February 24, 2024
Thankful & Grateful
In the midst of holiday cheer and festivities, we often neglect those who don’t have it the easiest during this time of the year. It’s not uncommon for the fall and winter seasons to affect someone’s overall mood with their shortened days and colder weather. With that comes the risk of sprouting mental health concerns that come with isolation and a lack of exposure to sunlight, people, and typical stimulant activities. Especially in the elderly population who aren’t always able to take care of themselves and their social lives, these concerns can manifest as Seasonal Affective Disorder or SAD for short.
The symptoms may be abrupt in the elderly as the seasons change. They may manifest as sudden changes in behavior and mood or a lack of motivation to interact with their surroundings. In addition, they possibly could lose appetite, experience fatigue, or be more prone to agitation. This is due to a hormonal shift that comes with a decrease in sun during daylight savings along with the inability to leave the house as often to avoid getting ill under inclement weather. SAD is adjacent to various types of depression, so it’s important to acknowledge why your loved one is feeling this way and find out what solutions best fit their needs to help get them through these next few months.
Lifestyle alterations are the first things to consider when handling SAD in someone in your proximity’s case. How can they meet a social interaction quota without risking sickness in the cold? What activities can they engage with indoors that interest them? The seemingly insignificant aspects of regular life being pointedly reintegrated can make a huge difference in your loved one’s experience at home. Frequent visits to their home or care center either alone or with more family/friends can brighten their day. Ensuring that a caregiver checks in on them for at least an hour or two every day is another way to maintain the elderly’s connection to people and the outside world.
Other changes that can be made in their routine to benefit their mental health involve a healthier diet and increased amounts of physical activity. It’s believed that when someone’s body starts to feel healthier, their brain will follow suit. Feeding them vitamins is another aspect to think about as they may have vitamin D deficiency that is worsening their depressive tendencies. Making a conscious effort to care for their wellbeing will assist in providing the energy levels necessary to overcome any symptoms they have.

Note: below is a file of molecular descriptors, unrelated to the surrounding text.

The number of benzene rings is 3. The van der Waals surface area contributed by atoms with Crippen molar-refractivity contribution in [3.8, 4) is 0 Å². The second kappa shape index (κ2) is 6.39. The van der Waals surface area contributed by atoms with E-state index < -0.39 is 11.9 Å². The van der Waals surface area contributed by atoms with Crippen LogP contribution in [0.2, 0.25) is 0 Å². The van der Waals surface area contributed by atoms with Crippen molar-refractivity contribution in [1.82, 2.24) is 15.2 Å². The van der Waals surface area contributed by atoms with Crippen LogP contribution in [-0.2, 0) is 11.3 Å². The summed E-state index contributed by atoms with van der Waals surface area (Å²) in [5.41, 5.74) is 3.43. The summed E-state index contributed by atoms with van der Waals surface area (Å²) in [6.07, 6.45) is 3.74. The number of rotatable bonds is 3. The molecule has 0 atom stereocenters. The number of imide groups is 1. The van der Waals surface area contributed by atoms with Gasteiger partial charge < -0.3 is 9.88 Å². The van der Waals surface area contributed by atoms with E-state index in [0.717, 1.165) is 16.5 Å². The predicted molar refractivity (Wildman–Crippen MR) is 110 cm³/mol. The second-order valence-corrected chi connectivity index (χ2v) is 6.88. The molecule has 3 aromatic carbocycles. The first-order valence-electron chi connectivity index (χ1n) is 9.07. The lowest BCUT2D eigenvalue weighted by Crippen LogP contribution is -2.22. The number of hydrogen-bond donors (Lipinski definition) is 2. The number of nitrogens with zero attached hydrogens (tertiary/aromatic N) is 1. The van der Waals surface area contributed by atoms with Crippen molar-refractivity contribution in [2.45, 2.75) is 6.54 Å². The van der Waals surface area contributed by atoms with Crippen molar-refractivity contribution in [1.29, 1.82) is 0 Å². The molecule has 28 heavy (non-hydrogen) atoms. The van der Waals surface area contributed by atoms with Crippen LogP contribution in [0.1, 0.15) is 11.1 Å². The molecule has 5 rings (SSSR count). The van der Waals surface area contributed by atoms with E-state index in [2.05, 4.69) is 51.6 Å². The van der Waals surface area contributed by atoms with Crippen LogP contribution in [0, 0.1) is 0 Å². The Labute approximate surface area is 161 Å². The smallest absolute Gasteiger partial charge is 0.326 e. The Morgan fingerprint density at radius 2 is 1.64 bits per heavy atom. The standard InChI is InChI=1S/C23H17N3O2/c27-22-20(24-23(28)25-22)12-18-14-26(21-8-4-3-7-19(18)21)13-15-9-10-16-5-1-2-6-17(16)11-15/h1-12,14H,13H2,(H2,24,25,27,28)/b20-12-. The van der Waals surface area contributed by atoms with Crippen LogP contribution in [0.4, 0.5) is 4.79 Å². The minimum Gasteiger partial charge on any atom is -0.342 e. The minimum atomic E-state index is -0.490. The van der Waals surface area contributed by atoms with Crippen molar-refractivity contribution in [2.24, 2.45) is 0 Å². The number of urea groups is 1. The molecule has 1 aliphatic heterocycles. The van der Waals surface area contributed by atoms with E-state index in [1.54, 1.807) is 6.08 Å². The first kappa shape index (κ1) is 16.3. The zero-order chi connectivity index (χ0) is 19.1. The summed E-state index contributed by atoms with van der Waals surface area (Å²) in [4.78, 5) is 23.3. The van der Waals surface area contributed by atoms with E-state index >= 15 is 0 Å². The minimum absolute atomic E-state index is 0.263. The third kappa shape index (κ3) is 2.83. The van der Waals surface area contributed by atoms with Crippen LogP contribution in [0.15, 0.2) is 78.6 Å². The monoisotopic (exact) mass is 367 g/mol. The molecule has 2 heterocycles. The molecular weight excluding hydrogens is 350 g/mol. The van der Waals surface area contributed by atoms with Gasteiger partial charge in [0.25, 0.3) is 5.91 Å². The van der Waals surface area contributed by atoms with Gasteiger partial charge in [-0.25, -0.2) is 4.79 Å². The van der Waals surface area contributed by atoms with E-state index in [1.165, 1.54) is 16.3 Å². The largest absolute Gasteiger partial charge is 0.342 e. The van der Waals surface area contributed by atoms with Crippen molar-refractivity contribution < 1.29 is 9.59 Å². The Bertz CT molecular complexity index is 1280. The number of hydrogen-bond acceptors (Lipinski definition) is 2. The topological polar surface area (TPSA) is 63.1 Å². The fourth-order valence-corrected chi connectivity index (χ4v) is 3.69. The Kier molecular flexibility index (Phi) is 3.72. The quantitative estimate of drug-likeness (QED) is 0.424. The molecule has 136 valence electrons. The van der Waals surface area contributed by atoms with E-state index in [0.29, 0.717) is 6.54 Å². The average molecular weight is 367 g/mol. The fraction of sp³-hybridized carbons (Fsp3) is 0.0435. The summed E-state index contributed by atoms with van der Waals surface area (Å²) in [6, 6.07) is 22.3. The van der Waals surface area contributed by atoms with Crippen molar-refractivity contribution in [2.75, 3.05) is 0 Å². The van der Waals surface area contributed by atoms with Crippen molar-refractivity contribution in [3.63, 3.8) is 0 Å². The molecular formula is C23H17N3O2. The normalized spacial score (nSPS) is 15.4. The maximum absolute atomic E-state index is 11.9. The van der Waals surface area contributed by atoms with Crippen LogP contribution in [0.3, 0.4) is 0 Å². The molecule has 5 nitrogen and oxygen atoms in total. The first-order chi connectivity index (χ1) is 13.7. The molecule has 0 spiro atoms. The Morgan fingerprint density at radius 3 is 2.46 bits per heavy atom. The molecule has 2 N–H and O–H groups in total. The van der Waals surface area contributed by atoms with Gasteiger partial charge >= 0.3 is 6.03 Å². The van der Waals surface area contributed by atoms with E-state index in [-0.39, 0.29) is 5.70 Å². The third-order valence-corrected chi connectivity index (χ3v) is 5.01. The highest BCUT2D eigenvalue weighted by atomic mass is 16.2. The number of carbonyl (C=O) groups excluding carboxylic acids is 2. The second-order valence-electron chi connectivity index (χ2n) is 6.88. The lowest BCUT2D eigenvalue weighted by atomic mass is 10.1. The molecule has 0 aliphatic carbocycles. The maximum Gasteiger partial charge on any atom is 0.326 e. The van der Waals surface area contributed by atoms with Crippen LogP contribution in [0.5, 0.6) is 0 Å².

Isolation is the number one cause of the hopeless feelings associated with SAD, so this is probably the best starting place in easing the feelings associated. With company comes the opportunity to play games, watch TV, or simply read alongside them. It’s favorable to do tasks, however fun they may be, with others particularly when it feels more upsetting than usual to do them alone. Consistent socialization in the elder’s life is always important – but in this case it’s vital.
In that same vein, you can also consider senior counseling for them. Therapy and speaking to a third party may help them unpack what it is specifically about the season that causes them to fall victim to SAD. Whether it be as superficial as a drastic change in weather or as deep as trauma associated with that time of year, the knowledge of the cause makes it all the easier to treat it. The counselor then can prescribe appropriate coping mechanisms without bias and as such become another point of human contact for the elderly.
That being said, be sure to check in on the elderly in your life as the holidays begin. They deserve to feel joy and care all year. The cold weather doesn’t have to feel daunting when you can fill it with the warmth of companionship and love. Make the effort to tackle SAD face on alongside them and you’ll find that the holidays can be happier than ever.
Article Written by: Ryshel Constantino
Images from Unsplash.com
Special thanks to Unsplash photographers: Gian Cescon, Marcel Straub, Helena Lopes, Etienne Girardet, Claudia Wolff, Dustin Belt, Priscilla Du Preez, Annie Spratt, Rod Long, and Abi Howard